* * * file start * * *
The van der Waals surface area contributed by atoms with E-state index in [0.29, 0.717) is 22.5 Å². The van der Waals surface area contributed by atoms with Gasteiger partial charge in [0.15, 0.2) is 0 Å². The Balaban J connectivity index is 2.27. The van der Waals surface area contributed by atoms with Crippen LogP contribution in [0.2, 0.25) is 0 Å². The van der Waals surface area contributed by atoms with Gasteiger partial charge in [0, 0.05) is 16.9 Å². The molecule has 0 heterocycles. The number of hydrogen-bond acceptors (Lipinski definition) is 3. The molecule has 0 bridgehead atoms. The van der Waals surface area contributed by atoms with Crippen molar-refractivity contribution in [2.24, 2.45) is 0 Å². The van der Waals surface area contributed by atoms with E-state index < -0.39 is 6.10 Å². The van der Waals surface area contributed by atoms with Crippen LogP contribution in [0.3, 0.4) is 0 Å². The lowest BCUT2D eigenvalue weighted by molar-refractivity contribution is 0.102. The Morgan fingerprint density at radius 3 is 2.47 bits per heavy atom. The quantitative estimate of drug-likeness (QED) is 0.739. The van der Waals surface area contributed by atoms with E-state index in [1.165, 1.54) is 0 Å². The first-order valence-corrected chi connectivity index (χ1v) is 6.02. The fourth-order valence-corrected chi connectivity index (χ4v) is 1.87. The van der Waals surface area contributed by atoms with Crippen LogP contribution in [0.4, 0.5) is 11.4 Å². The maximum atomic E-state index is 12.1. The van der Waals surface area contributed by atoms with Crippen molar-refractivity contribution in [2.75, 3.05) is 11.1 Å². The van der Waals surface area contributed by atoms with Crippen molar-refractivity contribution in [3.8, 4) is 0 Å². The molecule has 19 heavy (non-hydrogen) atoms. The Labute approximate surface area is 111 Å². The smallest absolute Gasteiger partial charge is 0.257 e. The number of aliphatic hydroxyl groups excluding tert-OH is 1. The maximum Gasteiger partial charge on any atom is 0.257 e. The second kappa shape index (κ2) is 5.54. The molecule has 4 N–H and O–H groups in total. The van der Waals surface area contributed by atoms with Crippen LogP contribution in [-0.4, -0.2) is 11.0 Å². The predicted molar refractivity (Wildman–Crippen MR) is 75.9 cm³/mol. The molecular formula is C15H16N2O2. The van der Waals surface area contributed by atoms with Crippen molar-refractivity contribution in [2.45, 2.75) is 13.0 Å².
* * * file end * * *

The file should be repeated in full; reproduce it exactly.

The van der Waals surface area contributed by atoms with E-state index in [0.29, 0.717) is 22.5 Å². The van der Waals surface area contributed by atoms with Gasteiger partial charge in [0.15, 0.2) is 0 Å². The Balaban J connectivity index is 2.27. The van der Waals surface area contributed by atoms with Crippen LogP contribution in [0.2, 0.25) is 0 Å². The van der Waals surface area contributed by atoms with Gasteiger partial charge in [0, 0.05) is 16.9 Å². The molecule has 0 heterocycles. The number of hydrogen-bond acceptors (Lipinski definition) is 3. The molecule has 0 bridgehead atoms. The van der Waals surface area contributed by atoms with Crippen molar-refractivity contribution in [2.24, 2.45) is 0 Å². The van der Waals surface area contributed by atoms with E-state index < -0.39 is 6.10 Å². The van der Waals surface area contributed by atoms with Crippen LogP contribution in [0.3, 0.4) is 0 Å². The lowest BCUT2D eigenvalue weighted by molar-refractivity contribution is 0.102. The Morgan fingerprint density at radius 3 is 2.47 bits per heavy atom. The quantitative estimate of drug-likeness (QED) is 0.739. The van der Waals surface area contributed by atoms with E-state index in [1.165, 1.54) is 0 Å². The first-order valence-corrected chi connectivity index (χ1v) is 6.02. The fourth-order valence-corrected chi connectivity index (χ4v) is 1.87. The van der Waals surface area contributed by atoms with Crippen LogP contribution in [0.4, 0.5) is 11.4 Å². The maximum atomic E-state index is 12.1. The van der Waals surface area contributed by atoms with Crippen molar-refractivity contribution in [2.75, 3.05) is 11.1 Å². The van der Waals surface area contributed by atoms with Crippen molar-refractivity contribution in [3.8, 4) is 0 Å². The molecule has 19 heavy (non-hydrogen) atoms. The Labute approximate surface area is 111 Å². The smallest absolute Gasteiger partial charge is 0.257 e. The number of aliphatic hydroxyl groups excluding tert-OH is 1. The maximum Gasteiger partial charge on any atom is 0.257 e. The second kappa shape index (κ2) is 5.54. The molecule has 4 N–H and O–H groups in total. The van der Waals surface area contributed by atoms with Crippen LogP contribution in [-0.4, -0.2) is 11.0 Å². The predicted molar refractivity (Wildman–Crippen MR) is 75.9 cm³/mol. The molecular formula is C15H16N2O2. The van der Waals surface area contributed by atoms with Crippen molar-refractivity contribution in [2.45, 2.75) is 13.0 Å².